The advent of the shuttle has launched an era of space entrepreneurs with their feet on the ground and eyes on the potential profit of this new commercial frontier.
More than 30 businesses nationwide have announced their intentions to provide a slew of services to and from space in the near future.
The first manned space station, for example, may be built and funded by a group of Houston space entrepreneurs rather than by the National Aeronautics and Space Administration, despite the Reagan administration's encouragement of NASA plans to have a station in orbit by 1991.
Maxime A. Faget, former director of the Johnson Space Center and current president of Space Industries Inc., will decide soon, along with his associates and investors, whether or not a privately funded space station designed for commercial use will generate a profit for investors. If all systems are ''go,'' the first manned space station will be a private business venture.
Mr. Faget is typical of those, many of them former NASA officials, who see considerable potential in the commercialization of space. Most of their companies are in a start-up mode and their ideas, for the most part, are still on the drawing boards. And many are still pursuing venture capital. Sending satellites into geosynchronous orbit (hovering 22,300 miles above the same spot at the equator) or providing low-cost launch services takes millions of dollars.
Two years ago three young Harvard students considered how the government might encourage more private investment in space operations. They discovered a lack of entrepreneurs willing to take risks. So upon graduation, David W. Thompson, Bruce W. Ferguson, and Scott L. Webster set up Orbital Systems Corporation. In April the three men signed an agreement with NASA to develop and market a privately funded propulsion system for launching satellites from the space shuttle into geosynchronous orbit. The company will use Martin Marietta Corporation, builder of the Titan rocket, as prime contractor and United Technologies Corporation as supplier of the solid-fuel rocket.
The three men have raised $2.75 million in equity using research-and-development limited partnerships, a way of raising funds that offers investors a special tax break. They have also raised capital through a consortium of major investment banks in New York. The project will require about
The first pioneer of private space enterprise, Houston real estate developer David Hannah, used these R&D limited partnerships very successfully. He was able to raise the capital for Space Services Inc. of America, a private launching service for satellites. SSI had 12 backers for its first $1.2 million rocket, Percheron, which blew up in a prelaunch test in August of 1981. By the time of SSI's second, successful launching - Conestoga I last September - Mr. Hannah had raised $6 million from 57 people who invested from $5,000 to $100,000. He himself put in $1.5 million. He also offered investors a $1-a-share stock option which most have accepted, according to Hannah. Future rockets will probably use programs structured like the oil and gas industry's drilling programs, another type of investment program with tax advantages, according to SSI's legal counsel , Art Dula.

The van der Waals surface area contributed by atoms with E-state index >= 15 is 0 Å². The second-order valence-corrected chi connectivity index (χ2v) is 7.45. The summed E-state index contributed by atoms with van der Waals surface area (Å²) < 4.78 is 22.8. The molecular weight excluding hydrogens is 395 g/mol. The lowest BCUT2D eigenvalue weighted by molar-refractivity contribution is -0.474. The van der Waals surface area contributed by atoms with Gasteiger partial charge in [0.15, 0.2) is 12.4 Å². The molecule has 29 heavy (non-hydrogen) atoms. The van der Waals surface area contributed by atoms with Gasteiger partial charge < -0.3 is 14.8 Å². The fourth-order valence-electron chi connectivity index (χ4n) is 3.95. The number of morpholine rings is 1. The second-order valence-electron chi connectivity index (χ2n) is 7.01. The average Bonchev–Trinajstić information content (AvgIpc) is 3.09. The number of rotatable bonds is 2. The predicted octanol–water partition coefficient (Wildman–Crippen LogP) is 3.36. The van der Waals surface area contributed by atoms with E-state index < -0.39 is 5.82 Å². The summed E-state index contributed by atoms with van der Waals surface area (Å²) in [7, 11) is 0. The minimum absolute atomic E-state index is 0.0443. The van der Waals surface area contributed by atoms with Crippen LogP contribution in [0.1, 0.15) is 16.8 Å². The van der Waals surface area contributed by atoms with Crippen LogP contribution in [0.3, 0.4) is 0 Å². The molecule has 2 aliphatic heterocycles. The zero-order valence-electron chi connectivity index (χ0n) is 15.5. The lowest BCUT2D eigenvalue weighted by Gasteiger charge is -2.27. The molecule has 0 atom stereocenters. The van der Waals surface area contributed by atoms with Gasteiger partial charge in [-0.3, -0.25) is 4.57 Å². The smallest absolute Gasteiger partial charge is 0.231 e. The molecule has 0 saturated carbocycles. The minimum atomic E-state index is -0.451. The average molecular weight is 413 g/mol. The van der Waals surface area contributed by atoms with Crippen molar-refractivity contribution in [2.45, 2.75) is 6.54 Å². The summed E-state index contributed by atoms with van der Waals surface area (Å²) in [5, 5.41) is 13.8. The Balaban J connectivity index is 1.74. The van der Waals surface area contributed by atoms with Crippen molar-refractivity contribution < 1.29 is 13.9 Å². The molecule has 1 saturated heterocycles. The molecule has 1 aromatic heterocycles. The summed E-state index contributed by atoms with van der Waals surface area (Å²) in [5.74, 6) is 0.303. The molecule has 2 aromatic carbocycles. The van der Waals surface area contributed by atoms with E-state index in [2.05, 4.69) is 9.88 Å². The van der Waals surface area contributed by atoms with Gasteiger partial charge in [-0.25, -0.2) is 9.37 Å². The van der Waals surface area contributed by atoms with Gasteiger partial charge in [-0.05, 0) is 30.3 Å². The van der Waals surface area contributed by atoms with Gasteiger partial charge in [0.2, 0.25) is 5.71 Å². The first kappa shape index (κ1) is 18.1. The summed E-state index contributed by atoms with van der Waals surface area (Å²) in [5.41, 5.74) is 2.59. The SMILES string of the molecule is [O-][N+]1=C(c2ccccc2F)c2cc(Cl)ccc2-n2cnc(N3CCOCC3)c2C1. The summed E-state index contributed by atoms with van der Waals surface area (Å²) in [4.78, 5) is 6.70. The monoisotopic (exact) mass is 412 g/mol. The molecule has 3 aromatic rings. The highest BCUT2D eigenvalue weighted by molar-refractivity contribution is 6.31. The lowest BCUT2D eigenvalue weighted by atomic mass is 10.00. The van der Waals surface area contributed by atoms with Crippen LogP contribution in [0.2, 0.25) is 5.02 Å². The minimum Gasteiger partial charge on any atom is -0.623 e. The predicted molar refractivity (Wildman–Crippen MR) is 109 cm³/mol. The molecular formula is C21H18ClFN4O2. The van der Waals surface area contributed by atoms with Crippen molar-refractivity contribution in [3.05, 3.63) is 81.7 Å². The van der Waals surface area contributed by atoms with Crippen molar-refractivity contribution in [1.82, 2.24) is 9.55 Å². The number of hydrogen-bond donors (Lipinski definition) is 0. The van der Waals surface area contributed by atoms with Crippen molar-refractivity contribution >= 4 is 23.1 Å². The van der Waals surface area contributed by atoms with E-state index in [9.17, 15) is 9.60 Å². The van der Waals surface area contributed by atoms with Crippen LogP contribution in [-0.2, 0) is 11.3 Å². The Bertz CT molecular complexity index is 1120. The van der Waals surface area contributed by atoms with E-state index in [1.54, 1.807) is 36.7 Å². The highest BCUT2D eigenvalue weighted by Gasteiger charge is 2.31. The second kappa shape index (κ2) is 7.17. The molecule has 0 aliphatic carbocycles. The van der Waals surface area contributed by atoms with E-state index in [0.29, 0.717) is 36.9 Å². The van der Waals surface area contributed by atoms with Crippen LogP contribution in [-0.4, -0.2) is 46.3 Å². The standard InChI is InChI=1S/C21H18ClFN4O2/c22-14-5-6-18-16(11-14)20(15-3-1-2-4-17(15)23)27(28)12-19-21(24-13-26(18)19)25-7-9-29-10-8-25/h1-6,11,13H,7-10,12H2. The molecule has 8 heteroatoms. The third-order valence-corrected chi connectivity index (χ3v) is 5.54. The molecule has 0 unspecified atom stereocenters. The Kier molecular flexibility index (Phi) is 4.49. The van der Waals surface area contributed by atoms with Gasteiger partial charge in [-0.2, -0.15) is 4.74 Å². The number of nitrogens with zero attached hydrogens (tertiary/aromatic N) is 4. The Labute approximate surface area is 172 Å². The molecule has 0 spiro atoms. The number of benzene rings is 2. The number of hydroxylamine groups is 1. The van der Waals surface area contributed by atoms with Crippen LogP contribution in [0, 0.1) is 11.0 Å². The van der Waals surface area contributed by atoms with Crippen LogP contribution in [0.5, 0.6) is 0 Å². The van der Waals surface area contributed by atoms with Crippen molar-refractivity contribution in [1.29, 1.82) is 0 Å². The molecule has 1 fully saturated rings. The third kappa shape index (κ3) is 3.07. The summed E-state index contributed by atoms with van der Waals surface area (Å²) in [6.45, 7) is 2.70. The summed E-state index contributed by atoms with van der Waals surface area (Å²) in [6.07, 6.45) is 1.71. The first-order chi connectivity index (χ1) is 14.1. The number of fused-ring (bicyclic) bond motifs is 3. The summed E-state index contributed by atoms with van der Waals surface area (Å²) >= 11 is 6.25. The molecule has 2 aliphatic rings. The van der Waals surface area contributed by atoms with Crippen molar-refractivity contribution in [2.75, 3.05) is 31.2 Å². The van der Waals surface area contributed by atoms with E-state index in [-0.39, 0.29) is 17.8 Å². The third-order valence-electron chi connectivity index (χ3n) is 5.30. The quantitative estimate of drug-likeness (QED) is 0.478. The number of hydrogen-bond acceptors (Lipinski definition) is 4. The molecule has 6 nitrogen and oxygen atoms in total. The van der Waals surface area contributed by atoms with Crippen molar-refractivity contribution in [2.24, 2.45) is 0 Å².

Mr. Dula, incidentally, is the first private practitioner of space law and is internationally recognized for his efforts to protect the interests of free enterprise in space.
The potential market for space technology is large, according to studies. In addition to launch services, SSI's market studies indicate a $2 billion (largely governmental) market in remote sensing or continuous photographing of Earth. Sensing is used now in monitoring agricultural yields, detecting timber infestations, and scouting likely geological formations for oil and mineral exploration. A $100 million market exists for ''positioning'' satellites that allow geophysical vessels engaged in seismic work to pinpoint positions, Hannah said. And a market exists for data and voice communications from multiple satellites in communication with one another at low-Earth orbit rather than larger, more expensive satellites in geosynchronous orbit.
Orbital Systems cites market studies that project a 20 percent annual growth rate in the number of new satellites through the early 1990s as well as substantial replacement rates for present satellites. The commercial and world space transportation market is estimated at between $10 billion and $15 billion from 1983 to 1995, according to Dr. Klaus Heiss, president of Space Transportation Company, which is working with NASA on a proposal to fund a fifth orbiter privately.
The investors behind these ventures tend to be people who view space as a good long-term investment, akin to the early advocates of the airline industry. In 40 years, space transportation will be routine and inexpensive via common carriers from Earth's surface to low-Earth orbit, according to Mr. Dula. Most commerce in the inner solar system will be privately owned and will operate for profit, principally in energy, communications and information, and materials manufactured in space and returned to Earth. Privately funded ''world corporations'' that do not rely on the jurisdiction of any nation-state will begin to predominate in space. Governments will be involved in exploring the outer solar system, but resource mapping and exploration will be done by privately owned space corporations.
''The great fortunes of the next century will be made in the asteroid belt, and the most important aspects of space development will be largely independent of Earth for raw materials,'' Mr. Dula said.